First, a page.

Special Issue on Web Services Practices
Ajith Abraham*, Sung-Bae Cho**, Thomas Hite***, and Sang-Yong Han*
*Department of Computer Science and Engineering, Chung Ang University, Seoul, Korea
**Department of Computer Science, Yonsei University, Seoul, Korea
***Metallect Inc., Dallas, Plano, TX 75093, USA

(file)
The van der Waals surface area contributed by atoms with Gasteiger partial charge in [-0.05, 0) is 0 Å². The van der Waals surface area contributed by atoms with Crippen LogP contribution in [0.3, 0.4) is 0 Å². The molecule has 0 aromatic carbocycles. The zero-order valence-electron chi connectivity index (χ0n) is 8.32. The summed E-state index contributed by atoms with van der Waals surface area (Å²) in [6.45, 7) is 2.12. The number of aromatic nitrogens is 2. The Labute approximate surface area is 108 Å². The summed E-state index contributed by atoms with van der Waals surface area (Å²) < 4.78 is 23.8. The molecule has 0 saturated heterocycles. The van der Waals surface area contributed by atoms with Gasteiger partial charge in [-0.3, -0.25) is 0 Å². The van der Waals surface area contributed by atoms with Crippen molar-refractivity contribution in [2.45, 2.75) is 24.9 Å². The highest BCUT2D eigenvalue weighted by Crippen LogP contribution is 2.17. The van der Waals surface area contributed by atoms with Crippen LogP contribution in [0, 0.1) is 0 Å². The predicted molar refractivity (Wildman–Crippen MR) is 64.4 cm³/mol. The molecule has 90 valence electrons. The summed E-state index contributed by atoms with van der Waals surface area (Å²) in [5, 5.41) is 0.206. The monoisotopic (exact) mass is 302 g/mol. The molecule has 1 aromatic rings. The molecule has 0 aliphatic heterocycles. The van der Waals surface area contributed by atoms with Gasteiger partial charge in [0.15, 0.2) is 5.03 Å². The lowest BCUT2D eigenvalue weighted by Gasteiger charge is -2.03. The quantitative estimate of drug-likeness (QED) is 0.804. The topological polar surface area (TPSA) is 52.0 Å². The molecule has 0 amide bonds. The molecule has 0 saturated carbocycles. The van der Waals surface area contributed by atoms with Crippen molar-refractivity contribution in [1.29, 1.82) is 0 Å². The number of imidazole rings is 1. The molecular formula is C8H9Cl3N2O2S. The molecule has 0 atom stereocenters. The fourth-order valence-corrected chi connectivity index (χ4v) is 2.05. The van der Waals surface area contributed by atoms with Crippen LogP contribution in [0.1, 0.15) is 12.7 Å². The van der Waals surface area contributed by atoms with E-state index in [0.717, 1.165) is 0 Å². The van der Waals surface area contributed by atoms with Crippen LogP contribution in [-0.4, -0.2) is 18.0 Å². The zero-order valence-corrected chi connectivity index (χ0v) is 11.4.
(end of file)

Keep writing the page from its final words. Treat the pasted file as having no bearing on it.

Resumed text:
Web services – a new breed of self-contained, self-describing, modular applications published, located, and invoked across the Web – handle functions, from simple requests to complicated business processes. They are defined as network-based application components with a services-oriented architecture (SOA) using standard interface description languages and uniform communication protocols. SOA enables organizations to grasp and respond to changing trends and to adapt their business processes rapidly without major changes to the IT infrastructure. The Inaugural International Conference on Next-Generation Web Services Practices (NWeSP’05) attracted researchers who are also the world’s most respected authorities on the semantic Web, Web-based services, and Web applications and services. NWeSP’05 was held in cooperation with the IEEE Computer Society Task Force on Electronic Commerce, the Technical Committee on Internet, and the Technical Committee on Scalable Computing. This special issue presents eight papers focused on different aspects of Web services and their applications. Papers were selected based on fundamental ideas and concepts rather than the thoroughness of techniques employed. Papers are organized as follows: Taher et al. present the first paper, on a Quality of Service Information and Computational framework (QoS-IC) supporting QoS-based service selection for SOA. The framework’s functionality is expanded using a QoS constraints model that establishes an association relationship between different QoS properties and is used to govern QoS-based service selection in the underlying algorithm. Using a prototype implementation, the authors demonstrate how QoS constraints improve QoS-based service selection and save consumers valuable time. Due to the complex infrastructure of web applications, response times perceived by clients may be significantly longer than desired. To overcome some of the current problems, Vilas et al., in the second paper, propose a cache-based extension of the architecture that enhances the current web services architecture, which is mainly based on program-logic or protocol-dependent optimization. In the third paper, Jo and Yoo present authorization for securing XML sources on the Web. One of the disadvantages of existing access control is that the DOM tree must be loaded into memory while all XML documents are parsed to generate the DOM tree, such that a lot of memory is used in repetitive search for tree to authorize access to all nodes in the DOM tree. The complex authorization evaluation process required thus lowers system performance. Existing access control fails to consider information structure and semantics sufficiently due to basic HTML limitations. The authors overcome some of these limitations in the proposed model. In the fourth paper, Jung and Cho propose a novel behavior-network-based method for Web service composition. The behavior network selects services automatically through internal and external links with environmental information from sensors and goals. An optimal service is selected at each step, resulting in a globally optimal service sequence for achieving preset goals. The authors detail experimental results for the proposed model by comparing them with rule-based system and user tests. Kong et al. present an efficient method in the fifth paper for merging heterogeneous ontologies – no ontology building standard currently exists – and the many ontology-building tools available are based on different ontology languages, mostly focusing on how to create, edit and infer the ontology efficiently. Even ontologies about the same domain differ because ontology experts hold different view points. For these reasons, interoperability between ontologies is very low. The authors propose merging heterogeneous domain ontologies by overcoming some of the above limitations. In the sixth paper, Chen and Che provide polynomial-time tree pattern query minimization algorithm whose efficiency stems from two key observations: (i) Inherent redundant “components” usually exist inside the rudimentary query provided by the user, and (ii) nonedundant nodes may become redundant when constraints such as co-occurrence and required child/descendant are given. They show that the algorithm obtained by first augmenting the input tree pattern using constraints, then applying minimization, invariably finds a unique minimal equivalent to the original query. Chen and Che present a polynomial-time algorithm for tree pattern query (TPQ) minimization without XML constraints in the seventh paper. The two-part algorithm is a dynamic programming strategy for finding all matching subtrees within a TPQ. The algorithm consists of one for subtree recognization and a second for subtree deletion. In the last paper, Bagchi et al. present the mobile distributed virtual memory (MDVM) concept and architecture for cellular networks containing server-groups (SG). They detail a two-round randomized distributed algorithm to elect a unique leader and co-leader of the SG that is free of any assumption about network topology, and buffer space limitations and is based on dynamically elected coordinators eliminating single points of failure. As guest editors, we thank all authors featured in this special issue for their contributions and the referees for critically evaluating the papers within the short time allotted. We sincerely believe that readers will share our enjoyment of this special issue and find the information it presents both timely and useful.
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